Translation technology usage in university translation courses: beyond word processors

May 23, 2017 10:00 am

Technology and translation have evolved together in the last years, challenging translators to be constantly updating their software together with their IT skills to keep up to the market’s expectations. But is this evolution integrated in Translation university courses? Heriot-Watt University lecturer Ramón Inglada shares with us his views on the matter.

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When I was a Translation student in the late 90s/early 2000s, Translation classes at university were decidedly low-tech. Most students would complete their assignments at home using word processing software and in class we would implement changes on hardcopies using a pen.

hacker-1569744_1280Ten years later, as a Translation lecturer I saw that Translation classes were still markedly low-tech. Although many students now come to class equipped with their laptops or tablets and enter any corrections directly into their files, that is the only major difference.

Being fully aware as a translator of how technified our profession has become over the last 20 years, I found this quite remarkable. If we take the example of CAT tools, we will see that a majority of professionals use these tools to complete their translation projects (actual uptake varies between 60% and 90% in most studies).

If this is the professional reality for a large number of professional translators today, why are translation courses at most universities still so distinctly low-tech? Could students benefit from a more high-tech approach? Should CAT tools (and other technologies) be used in actual translation courses, instead of only being included in specific, language-independent translation technology courses?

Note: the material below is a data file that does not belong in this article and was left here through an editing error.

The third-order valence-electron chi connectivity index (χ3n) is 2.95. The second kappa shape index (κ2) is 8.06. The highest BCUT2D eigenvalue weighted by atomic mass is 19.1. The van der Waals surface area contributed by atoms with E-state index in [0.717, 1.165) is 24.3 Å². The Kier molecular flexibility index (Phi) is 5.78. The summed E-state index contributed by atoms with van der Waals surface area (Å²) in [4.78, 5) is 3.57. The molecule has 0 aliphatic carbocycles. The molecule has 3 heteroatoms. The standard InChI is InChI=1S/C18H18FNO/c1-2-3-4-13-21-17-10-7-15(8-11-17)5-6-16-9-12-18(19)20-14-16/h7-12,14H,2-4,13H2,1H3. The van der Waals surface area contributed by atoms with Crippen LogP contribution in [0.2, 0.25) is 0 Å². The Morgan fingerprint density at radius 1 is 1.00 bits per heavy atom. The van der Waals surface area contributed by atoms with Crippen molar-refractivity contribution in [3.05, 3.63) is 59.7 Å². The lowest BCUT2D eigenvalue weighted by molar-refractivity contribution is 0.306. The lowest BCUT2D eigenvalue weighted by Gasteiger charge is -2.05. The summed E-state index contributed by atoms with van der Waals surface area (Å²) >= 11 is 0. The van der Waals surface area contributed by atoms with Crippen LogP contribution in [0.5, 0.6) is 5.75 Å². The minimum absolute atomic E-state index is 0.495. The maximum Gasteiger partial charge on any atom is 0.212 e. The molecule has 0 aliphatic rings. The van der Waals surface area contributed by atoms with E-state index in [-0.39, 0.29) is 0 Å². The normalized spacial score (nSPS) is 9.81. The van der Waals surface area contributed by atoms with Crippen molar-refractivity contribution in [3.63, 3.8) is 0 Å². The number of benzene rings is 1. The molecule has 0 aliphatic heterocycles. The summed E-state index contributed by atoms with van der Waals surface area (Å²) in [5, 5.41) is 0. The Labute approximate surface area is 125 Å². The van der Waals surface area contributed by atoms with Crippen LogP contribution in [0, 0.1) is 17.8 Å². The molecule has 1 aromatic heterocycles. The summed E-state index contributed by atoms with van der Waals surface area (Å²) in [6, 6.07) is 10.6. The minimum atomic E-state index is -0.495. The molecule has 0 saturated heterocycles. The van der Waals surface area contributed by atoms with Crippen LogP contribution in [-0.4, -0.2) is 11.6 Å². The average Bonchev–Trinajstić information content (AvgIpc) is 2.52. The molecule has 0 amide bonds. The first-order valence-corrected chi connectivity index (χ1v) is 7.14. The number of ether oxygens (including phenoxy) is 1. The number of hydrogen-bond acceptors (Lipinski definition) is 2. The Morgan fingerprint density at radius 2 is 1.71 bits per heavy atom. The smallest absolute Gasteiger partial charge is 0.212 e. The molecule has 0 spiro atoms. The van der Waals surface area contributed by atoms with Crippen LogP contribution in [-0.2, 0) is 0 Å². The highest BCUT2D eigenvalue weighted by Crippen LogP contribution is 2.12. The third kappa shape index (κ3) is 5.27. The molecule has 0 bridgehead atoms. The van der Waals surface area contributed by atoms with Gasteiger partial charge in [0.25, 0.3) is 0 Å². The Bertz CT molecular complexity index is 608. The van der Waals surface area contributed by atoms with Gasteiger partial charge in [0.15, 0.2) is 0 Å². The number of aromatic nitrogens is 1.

Some of the advantages of this approach could be:

  • Students would have a much more realistic experience.
  • They would learn translation and technology skills at the same time.
  • Translation courses would provide a rich set of transferable skills for the workplace.

There might also be some disadvantages:

  • Some students might struggle with the technology and this could have a negative impact on their acquisition of translation skills.
  • Some universities might not have enough staff with the required technical skills.
  • The potential costs associated with a technology-based approach (computer labs, software licences).

What do you think? Do you believe students would benefit from using CAT tools in translation courses? Do you know any university that has already implemented this approach?

Ramon Inglada_Profile PicWritten by Ramón Inglada, Translator and Lecturer at Heriot-Watt University (Scotland). Ramón Inglada has been a professional translator since 2002. He has also been working as a university lecturer since 2012, teaching a wide range of courses, including English into Spanish Translation, Translation Technologies and Software Localisation.

Post prepared by Doris Fernandes del Pozo – Journalist, Translator-Interpreter and Communication Trainee at the Terminology Coordination Unit of the European Parliament. She is pursuing a PhD as part of the Communication and Contemporary Information Programme of the University of Santiago de Compostela (Spain)

Disclaimer_External contributions to blog


  • Eckl, Michael and Haselbeck, Sebastian (2014) Global Translators Survey 2014: A study publication by LingoIO. Available at: (Accessed 17 May 2017)
  • Metatexis (n.d.) “Why translate with a CAT tool?”. Available at: (Accessed 17 May 2017)
  • Scuk Bego, Alena (2016) Top Three Free CAT Tools. Available at: (Accessed 16 May 2017)
  • Tabor, Jared (2013) CAT tool use by translators: who is using? Available at: (Accessed 17 May 2017)
  • The Economist (2015) “Technology may not replace human translators, but it will help them work better”. Available at: (Accessed 16 May 2017)


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